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Original Research ARTICLE

Front. Immunol., 16 July 2019 | https://doi.org/10.3389/fimmu.2019.01648

Endoplasmic Reticulum Associated Aminopeptidase 2 (ERAP2) Is Released in the Secretome of Activated MDMs and Reduces in vitro HIV-1 Infection

  • 1Department of Biomedical and Clinical Sciences L. Sacco, University of Milan, Milan, Italy
  • 2Department of Biomedical Science for Health, University of Milan, Milan, Italy
  • 3Department of Pathophysiology and Transplantation, University of Milan, Milan, Italy
  • 4Don C. Gnocchi Foundation IRCCS, Milan, Italy
  • 5Department of Infectious Disease, ASST Fatebenefratelli Sacco, Milan, Italy

Background: Haplotype-specific alternative splicing of the endoplasmic reticulum (ER) aminopeptidase type 2 (ERAP2) gene results in either full-length (FL, haplotype A) or alternatively spliced (AS, haplotype B) mRNA. HapA/HapA homozygous (HomoA) subjects show a reduced susceptibility to HIV-1 infection, probably secondary to the modulation of the antigen processing/presenting machinery. ERAP1 was recently shown to be secreted from the plasma membrane in response to activation; we investigated whether ERAP2 can be released as well and if the secreted form of this enzyme retains its antiviral function.

Methods: Human monocyte derived macrophages (MDMs) were differentiated from peripheral blood mononuclear cells (PBMCs) isolated from 6 HomoA healthy controls and stimulated with IFNγ and LPS. ERAP2-FL secretion was evaluated by mass spectrometry. PBMCs (14 HomoA and 16 HomoB) and CD8-depleted PBMCs (CD8PBMCs) (4 HomoA and 4 HomoB) were in vitro HIV-infected in the absence/presence of recombinant human ERAP2-FL (rhERAP2) protein; p24 viral antigen quantification was used to assess viral replication. IFNγ and CD69 mRNA expression, as well as the percentage of perforin-producing CD8+ T Lymphocytes, were analyzed 3 and 7-days post in vitro HIV-1-infection, respectively. The effect of rhERAP2 addition in cell cultures on T cell apoptosis, proliferation, activation, and maturation was evaluated as well on 24 h-stimulated PBMCs.

Results: ERAP2 can be secreted from human MDMs in response to IFNγ/LPS stimulation. Notably, the addition of rhERAP2 to PBMC and CD8PBMC cultures resulted in the reduction of viral replication, though these differences were statistically significant only in PBMCs (p < 0.05 in both HomoA and HomoB). This protective effect was associated with an increase in IFNγ and CD69 mRNA expression and in the percentage of perforin-expressing CD107+CD8+ cells. RhERAP2 addition also resulted in an increase in CD8+ activated lymphocyte (CD25+HLADRII+) and Effector Memory/Terminally differentiated CD8+ T cells ratio.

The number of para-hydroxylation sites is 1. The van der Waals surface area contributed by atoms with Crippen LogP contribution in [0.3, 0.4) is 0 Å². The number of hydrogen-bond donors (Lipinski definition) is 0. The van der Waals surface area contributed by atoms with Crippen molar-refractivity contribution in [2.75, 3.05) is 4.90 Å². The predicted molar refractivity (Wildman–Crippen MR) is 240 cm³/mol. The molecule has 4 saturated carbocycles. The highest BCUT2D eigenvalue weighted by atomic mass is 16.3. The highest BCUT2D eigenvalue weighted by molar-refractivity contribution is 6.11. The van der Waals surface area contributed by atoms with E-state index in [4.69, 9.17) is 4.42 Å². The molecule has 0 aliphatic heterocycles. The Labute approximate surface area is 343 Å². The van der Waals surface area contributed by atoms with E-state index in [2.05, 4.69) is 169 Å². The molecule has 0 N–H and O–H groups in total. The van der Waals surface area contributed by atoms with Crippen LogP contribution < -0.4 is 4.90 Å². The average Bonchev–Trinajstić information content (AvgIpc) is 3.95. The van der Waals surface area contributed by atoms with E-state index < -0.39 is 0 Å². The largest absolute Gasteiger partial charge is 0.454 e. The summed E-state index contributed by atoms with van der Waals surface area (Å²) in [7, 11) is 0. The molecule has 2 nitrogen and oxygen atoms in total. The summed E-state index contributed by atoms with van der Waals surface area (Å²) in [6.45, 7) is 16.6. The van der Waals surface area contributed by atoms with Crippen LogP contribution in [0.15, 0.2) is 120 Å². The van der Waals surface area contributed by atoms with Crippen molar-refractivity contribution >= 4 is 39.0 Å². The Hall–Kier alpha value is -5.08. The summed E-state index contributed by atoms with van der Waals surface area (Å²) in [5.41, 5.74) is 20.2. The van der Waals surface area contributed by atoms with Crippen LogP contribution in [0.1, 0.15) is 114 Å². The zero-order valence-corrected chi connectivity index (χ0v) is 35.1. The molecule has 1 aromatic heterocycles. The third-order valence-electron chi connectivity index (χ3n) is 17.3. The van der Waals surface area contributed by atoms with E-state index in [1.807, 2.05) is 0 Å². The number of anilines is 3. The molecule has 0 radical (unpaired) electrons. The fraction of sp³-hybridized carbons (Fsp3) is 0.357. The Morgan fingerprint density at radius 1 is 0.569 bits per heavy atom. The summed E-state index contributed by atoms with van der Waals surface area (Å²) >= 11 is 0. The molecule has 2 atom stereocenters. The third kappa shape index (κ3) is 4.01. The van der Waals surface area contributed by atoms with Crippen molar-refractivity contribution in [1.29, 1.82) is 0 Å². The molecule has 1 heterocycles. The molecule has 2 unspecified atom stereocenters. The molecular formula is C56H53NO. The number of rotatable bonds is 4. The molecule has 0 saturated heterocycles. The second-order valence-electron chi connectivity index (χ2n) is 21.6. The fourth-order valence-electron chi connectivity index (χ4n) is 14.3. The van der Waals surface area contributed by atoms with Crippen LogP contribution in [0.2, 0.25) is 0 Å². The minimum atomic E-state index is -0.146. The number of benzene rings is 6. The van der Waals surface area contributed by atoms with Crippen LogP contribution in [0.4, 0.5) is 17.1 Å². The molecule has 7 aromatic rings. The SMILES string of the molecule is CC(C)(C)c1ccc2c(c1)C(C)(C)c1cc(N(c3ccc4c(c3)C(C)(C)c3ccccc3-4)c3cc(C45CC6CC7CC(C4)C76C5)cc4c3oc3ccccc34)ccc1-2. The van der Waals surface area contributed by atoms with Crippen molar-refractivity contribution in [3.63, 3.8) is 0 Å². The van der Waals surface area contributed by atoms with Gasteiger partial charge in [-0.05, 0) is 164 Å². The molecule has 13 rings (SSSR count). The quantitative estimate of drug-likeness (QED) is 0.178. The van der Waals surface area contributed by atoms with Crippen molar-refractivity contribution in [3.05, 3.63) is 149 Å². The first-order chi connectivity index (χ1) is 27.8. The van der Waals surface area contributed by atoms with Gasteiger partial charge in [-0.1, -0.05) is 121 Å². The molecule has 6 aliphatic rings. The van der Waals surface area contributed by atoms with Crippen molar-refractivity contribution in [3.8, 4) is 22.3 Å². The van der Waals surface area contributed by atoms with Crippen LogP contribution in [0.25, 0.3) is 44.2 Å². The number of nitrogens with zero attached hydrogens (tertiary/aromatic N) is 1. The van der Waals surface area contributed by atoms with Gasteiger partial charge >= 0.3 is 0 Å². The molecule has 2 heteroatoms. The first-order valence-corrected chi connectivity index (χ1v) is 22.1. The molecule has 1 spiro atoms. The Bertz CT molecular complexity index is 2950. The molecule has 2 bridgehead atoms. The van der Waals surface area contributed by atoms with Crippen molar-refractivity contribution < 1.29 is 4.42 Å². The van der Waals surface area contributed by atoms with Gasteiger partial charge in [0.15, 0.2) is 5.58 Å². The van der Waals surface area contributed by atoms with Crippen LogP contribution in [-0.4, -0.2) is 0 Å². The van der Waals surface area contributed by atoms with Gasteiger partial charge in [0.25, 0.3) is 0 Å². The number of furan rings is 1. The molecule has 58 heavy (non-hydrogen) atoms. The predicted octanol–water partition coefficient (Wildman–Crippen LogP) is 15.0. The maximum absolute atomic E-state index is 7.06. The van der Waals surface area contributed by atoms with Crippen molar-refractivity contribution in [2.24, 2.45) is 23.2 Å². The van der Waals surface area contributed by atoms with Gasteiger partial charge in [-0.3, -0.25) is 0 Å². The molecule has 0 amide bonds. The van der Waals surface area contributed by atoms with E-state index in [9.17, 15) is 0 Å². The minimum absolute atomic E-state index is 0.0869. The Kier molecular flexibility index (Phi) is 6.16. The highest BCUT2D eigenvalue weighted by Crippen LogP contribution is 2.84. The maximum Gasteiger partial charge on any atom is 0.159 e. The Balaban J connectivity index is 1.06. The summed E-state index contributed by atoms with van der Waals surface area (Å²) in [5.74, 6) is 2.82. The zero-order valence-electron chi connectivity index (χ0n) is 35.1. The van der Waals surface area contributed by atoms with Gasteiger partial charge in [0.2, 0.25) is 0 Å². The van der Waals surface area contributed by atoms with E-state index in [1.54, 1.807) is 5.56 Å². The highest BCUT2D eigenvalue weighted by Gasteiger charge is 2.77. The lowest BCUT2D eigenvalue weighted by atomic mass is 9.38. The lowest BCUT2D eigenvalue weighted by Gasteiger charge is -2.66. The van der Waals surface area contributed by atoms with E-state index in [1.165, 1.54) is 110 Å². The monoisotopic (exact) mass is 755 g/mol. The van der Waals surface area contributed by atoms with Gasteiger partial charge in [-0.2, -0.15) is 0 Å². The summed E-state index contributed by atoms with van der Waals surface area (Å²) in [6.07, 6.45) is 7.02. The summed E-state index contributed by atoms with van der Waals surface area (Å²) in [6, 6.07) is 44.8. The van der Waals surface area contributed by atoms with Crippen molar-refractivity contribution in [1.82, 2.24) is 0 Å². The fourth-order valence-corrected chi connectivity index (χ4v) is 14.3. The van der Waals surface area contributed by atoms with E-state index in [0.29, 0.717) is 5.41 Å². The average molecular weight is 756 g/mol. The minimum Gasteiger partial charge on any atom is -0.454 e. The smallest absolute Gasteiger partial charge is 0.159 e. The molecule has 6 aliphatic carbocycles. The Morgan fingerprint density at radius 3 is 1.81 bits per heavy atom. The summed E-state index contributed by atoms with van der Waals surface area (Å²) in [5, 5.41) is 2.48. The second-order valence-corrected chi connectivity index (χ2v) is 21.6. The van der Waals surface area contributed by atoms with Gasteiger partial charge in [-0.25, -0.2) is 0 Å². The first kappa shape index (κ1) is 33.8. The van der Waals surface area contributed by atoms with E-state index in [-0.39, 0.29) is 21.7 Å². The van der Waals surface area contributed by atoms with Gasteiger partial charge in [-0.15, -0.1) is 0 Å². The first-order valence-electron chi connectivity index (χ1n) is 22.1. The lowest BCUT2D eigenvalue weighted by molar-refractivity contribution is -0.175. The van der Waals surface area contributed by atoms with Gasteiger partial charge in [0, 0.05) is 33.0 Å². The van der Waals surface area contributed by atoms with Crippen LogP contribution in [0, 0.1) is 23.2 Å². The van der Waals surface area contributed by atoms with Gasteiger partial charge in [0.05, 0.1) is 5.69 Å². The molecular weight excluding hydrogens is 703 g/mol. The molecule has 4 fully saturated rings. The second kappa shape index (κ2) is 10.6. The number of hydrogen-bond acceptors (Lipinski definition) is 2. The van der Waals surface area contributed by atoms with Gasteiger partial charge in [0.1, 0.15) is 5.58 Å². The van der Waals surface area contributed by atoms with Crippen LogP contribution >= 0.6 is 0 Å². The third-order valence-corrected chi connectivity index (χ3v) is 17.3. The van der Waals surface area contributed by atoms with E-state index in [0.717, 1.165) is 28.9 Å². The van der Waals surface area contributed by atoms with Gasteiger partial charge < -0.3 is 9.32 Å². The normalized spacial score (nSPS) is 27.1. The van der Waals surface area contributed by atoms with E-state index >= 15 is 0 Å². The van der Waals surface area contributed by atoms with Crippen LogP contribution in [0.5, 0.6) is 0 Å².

Conclusions: This is the first report providing evidence for the release of ERAP2 in the secretome of immunocompetent cells. Data herein also indicate that exogenous ERAP2-FL exerts its protective function against HIV-1 infection, even in HomoB subjects who do not genetically produce it. Presumably, this defensive extracellular feature is only partially dependent on immune system modulation.

Introduction

Endoplasmic reticulum aminopeptidase 2 (ERAP2) is an IFNγ- and TNFα-inducible, ubiquitously-expressed, zinc-dependent, ER-localized aminopeptidase that belongs to the M1 family of aminopeptidases. It partakes in the antigen processing pathway, hinging on the generation of peptide ligands for Major Histocompatibility Class I (MHC-I) molecules (1). In Particular, ERAP2 and the paralog ERAP1 protein are responsible for trimming the N-terminal residue extensions of the antigenic peptide precursors which are shaped in the cytosol by the proteasome, resulting in the generation of the optimal N-terminal for MHC I binding. Hence, ERAPs play a key role in editing peptide quality and, in turn, cytotoxic T lymphocyte (CTL) repertoire shaping and activation (1, 2), as indicated by studies showing reduced CTL responses in ERAP-deficient mice (3).